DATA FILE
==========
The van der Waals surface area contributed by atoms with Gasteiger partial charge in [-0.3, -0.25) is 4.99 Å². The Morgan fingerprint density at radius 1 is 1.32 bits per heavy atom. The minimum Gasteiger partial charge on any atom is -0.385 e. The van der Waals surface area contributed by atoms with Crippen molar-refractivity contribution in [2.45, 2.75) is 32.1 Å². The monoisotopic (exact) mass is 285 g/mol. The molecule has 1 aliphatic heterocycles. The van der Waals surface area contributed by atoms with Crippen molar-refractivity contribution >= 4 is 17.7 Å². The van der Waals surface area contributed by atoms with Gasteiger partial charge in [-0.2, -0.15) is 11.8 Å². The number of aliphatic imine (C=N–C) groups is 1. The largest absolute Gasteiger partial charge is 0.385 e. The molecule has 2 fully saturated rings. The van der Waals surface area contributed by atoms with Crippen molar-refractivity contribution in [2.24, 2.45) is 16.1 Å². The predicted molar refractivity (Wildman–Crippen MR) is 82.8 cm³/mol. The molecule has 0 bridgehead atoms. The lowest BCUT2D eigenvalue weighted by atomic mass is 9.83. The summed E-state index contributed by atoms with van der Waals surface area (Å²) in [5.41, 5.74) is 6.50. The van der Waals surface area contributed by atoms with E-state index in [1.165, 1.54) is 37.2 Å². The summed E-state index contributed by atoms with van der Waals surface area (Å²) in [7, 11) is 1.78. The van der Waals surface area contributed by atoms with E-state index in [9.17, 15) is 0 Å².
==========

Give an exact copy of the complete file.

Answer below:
The van der Waals surface area contributed by atoms with Gasteiger partial charge in [-0.3, -0.25) is 4.99 Å². The Morgan fingerprint density at radius 1 is 1.32 bits per heavy atom. The minimum Gasteiger partial charge on any atom is -0.385 e. The van der Waals surface area contributed by atoms with Crippen molar-refractivity contribution in [2.45, 2.75) is 32.1 Å². The monoisotopic (exact) mass is 285 g/mol. The molecule has 1 aliphatic heterocycles. The van der Waals surface area contributed by atoms with Crippen molar-refractivity contribution >= 4 is 17.7 Å². The van der Waals surface area contributed by atoms with Gasteiger partial charge in [-0.2, -0.15) is 11.8 Å². The number of aliphatic imine (C=N–C) groups is 1. The largest absolute Gasteiger partial charge is 0.385 e. The molecule has 2 fully saturated rings. The van der Waals surface area contributed by atoms with Crippen molar-refractivity contribution in [2.24, 2.45) is 16.1 Å². The predicted molar refractivity (Wildman–Crippen MR) is 82.8 cm³/mol. The molecule has 0 bridgehead atoms. The lowest BCUT2D eigenvalue weighted by atomic mass is 9.83. The summed E-state index contributed by atoms with van der Waals surface area (Å²) in [5.41, 5.74) is 6.50. The van der Waals surface area contributed by atoms with E-state index in [1.165, 1.54) is 37.2 Å². The summed E-state index contributed by atoms with van der Waals surface area (Å²) in [7, 11) is 1.78. The van der Waals surface area contributed by atoms with E-state index in [9.17, 15) is 0 Å².